Under cross-examination, the detective agreed with defence counsel Mark Nicholas SC that his client had significant drink and drugs issues and that he was well known to gardai. Ballard also has speech difficulties and a slight intellectual and hearing impairment.
Mr Nicholas said that Ballard accepted he had badly assaulted Ms Bennett from the outset and repeatedly admitted he had "lost it", "couldn't stop himself" and had "went too far" in his interviews.
"It only required two interviews such was the candour of the interviews,' added counsel.
The barrister added: "He never denied assaulting her, always admitted that he danced on her head and went too far".
In re-examination, the detective confirmed to Dominic McGinn SC, prosecuting, that apart from Ballard's assertions in his interviews, there was no evidence that Ms Bennett had used violence against him in the toilet.
In his submissions, Mr Nicholas said that this was a "very sad case" where a life had been lost violently and needlessly.
He said there were never admissions in his client's interviews other than he did wrong and that he had never denied responsibility for the attack.
"He said he snapped, he lost it and is ashamed. Ms Bennett was a blameless woman in all of this," he said.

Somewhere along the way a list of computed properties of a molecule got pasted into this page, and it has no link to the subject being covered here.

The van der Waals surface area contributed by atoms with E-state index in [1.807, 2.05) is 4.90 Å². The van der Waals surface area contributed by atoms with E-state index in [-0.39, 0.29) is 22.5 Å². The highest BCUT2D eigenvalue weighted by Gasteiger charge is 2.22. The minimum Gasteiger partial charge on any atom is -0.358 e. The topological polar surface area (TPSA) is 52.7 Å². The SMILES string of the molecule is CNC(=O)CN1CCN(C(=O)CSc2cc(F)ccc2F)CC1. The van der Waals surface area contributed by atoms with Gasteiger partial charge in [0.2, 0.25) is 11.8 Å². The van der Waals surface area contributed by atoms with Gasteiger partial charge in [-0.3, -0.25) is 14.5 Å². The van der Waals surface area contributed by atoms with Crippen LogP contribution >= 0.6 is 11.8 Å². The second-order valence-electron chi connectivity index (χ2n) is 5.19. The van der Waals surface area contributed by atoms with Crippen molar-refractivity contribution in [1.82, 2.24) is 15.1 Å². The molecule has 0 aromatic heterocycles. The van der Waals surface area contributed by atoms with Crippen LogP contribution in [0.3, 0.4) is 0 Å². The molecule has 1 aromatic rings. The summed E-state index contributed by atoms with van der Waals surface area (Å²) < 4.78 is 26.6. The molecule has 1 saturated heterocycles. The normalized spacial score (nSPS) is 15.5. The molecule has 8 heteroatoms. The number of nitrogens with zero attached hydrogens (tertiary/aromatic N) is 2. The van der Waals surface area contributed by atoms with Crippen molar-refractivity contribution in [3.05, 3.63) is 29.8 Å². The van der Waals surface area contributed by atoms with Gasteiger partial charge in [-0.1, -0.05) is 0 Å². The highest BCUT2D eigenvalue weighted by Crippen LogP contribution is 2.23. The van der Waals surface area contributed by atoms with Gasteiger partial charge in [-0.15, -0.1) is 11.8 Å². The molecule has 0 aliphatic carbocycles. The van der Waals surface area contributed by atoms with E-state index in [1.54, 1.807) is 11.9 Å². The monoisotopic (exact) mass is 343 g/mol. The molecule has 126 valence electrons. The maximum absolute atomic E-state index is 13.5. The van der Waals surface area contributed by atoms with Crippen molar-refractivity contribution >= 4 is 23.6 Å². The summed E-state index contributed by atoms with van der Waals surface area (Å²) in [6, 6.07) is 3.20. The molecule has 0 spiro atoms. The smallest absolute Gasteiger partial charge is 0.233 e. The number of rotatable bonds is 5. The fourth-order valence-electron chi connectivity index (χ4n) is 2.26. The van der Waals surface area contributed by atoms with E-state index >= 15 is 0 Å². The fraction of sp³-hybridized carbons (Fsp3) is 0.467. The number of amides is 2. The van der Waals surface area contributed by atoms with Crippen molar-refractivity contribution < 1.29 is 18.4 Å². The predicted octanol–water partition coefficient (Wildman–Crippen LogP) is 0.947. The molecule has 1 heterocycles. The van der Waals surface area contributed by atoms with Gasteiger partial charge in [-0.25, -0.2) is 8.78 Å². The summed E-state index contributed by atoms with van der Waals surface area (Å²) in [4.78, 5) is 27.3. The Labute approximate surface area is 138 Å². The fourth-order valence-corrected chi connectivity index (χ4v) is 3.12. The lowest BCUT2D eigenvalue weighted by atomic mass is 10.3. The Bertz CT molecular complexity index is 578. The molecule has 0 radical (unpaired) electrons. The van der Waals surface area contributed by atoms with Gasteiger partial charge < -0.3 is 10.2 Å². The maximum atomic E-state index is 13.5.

Referring to Ms Bennett, Mr Nicholas said she had her own understandable difficulties in her life at the time and Ballard told gardai that the deceased had struck him with a coin in the toilet.
"That is not in any way to do any adverse comment on Ms Bennett, she was a wonderful woman by all accounts and that remains the case," he added.
He said his client had led a disordered and chaotic life and accepted responsibility for his actions. Furthermore, he said Ballard regretted his actions which "were sodden in drink" and had taken Ms Bennett away from her own children and family.
Mr Nicholas said his client reiterated his apology "for this awful situation he has brought to bear" on the Bennett family. His life has also been one of homelessness and sheltered accommodation, he concluded.
Before sentencing the defendant, Mr Justice Burns said that this had been a "terrible ordeal" for the Bennett family and that Ms Bennett had two daughters whom she loved deeply.